The Tillage Incentive Scheme announced recently, while well intentioned, will barely cover rising costs Galway TD Michael Fitzmaurice has said.
The government announced in recent weeks that, in order to encourage farmers to tillage crops this year, that a new subsidy will be paid a grant for each hectare above what they had previously planted of the eligible crops.
Farmers will receive a payment of €400 for each eligible hectare under the scheme, starting in December of this year.
The Russian invasion of the Ukraine has caused alarm over food supplies far and wide, as production in what has long been called the ‘breadbasket of Europe’ has been seriously affected by the war.
However, the crisis has also seen costs of fuel and fertiliser spiral, and Michael Fitzmaurice has said that the TIS payment will “barely cover” the rising cost of fertiliser and green diesel.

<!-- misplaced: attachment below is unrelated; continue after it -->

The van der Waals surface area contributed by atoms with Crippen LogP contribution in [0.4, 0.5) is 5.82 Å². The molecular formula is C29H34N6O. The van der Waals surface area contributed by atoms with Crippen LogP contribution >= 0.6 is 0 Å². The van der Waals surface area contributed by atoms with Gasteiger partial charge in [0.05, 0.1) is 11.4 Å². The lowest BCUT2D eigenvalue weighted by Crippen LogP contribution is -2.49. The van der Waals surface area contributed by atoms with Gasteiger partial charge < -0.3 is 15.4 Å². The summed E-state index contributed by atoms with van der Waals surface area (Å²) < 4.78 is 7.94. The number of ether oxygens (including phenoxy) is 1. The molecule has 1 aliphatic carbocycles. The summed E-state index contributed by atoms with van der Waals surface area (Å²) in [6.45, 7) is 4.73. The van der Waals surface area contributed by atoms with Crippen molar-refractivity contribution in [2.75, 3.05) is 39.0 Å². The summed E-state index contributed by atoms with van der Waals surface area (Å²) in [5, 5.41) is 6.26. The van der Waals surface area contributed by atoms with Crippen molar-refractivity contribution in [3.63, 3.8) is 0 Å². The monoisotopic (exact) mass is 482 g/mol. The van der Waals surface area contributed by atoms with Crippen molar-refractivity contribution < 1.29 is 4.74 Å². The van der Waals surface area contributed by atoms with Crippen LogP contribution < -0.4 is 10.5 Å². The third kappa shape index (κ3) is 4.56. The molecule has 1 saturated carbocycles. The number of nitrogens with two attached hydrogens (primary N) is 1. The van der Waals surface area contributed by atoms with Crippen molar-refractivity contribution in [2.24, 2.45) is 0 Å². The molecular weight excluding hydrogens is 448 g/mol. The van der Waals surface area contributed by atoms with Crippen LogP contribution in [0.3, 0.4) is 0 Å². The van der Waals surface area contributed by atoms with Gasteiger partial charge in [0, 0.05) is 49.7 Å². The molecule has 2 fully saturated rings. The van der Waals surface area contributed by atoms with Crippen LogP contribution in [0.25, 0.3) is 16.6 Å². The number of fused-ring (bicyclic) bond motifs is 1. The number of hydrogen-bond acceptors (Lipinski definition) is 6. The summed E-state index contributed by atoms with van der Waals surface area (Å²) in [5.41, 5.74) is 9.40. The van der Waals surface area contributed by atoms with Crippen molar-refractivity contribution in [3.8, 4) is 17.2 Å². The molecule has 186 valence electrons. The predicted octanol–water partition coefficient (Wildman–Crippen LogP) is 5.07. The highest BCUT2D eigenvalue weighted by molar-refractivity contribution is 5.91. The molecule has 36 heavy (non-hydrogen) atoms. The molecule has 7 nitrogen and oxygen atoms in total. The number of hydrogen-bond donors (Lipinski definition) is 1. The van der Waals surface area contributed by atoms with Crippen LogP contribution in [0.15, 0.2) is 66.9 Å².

“Considering Ireland imports almost two thirds of its animal feedstuff, including in excess of 1.3 million tonnes of maize and 700,000 tonnes of soya in 2020, a scheme totalling €12 million will fall well short of what is needed.”
“As it stands, almost all types of fertiliser are costing in excess of €1,000 per tonne – that is if you are lucky enough to purchase some.”
While the payments under the scheme are not due to made until the end of this year, Deputy Fitzmaurice said that most farmers would need the money up front just to pay for getting the fields sown.
“Farmers are also concerned with the prospect of being left with a crop which makes a loss later in the year if the war in Ukraine subsides and it is able to resume its normal production levels of cereal.
“There is also the Irish weather to contend with and asking farmers who do not generally grow crops to take on this responsibility.”
He added that if the multi-species sward scheme was introduced in September, rather than now, it would make managing plots easier.
He concluded by saying that the Minister for Agriculture has difficult decisions to make if he wants to get farmers on board.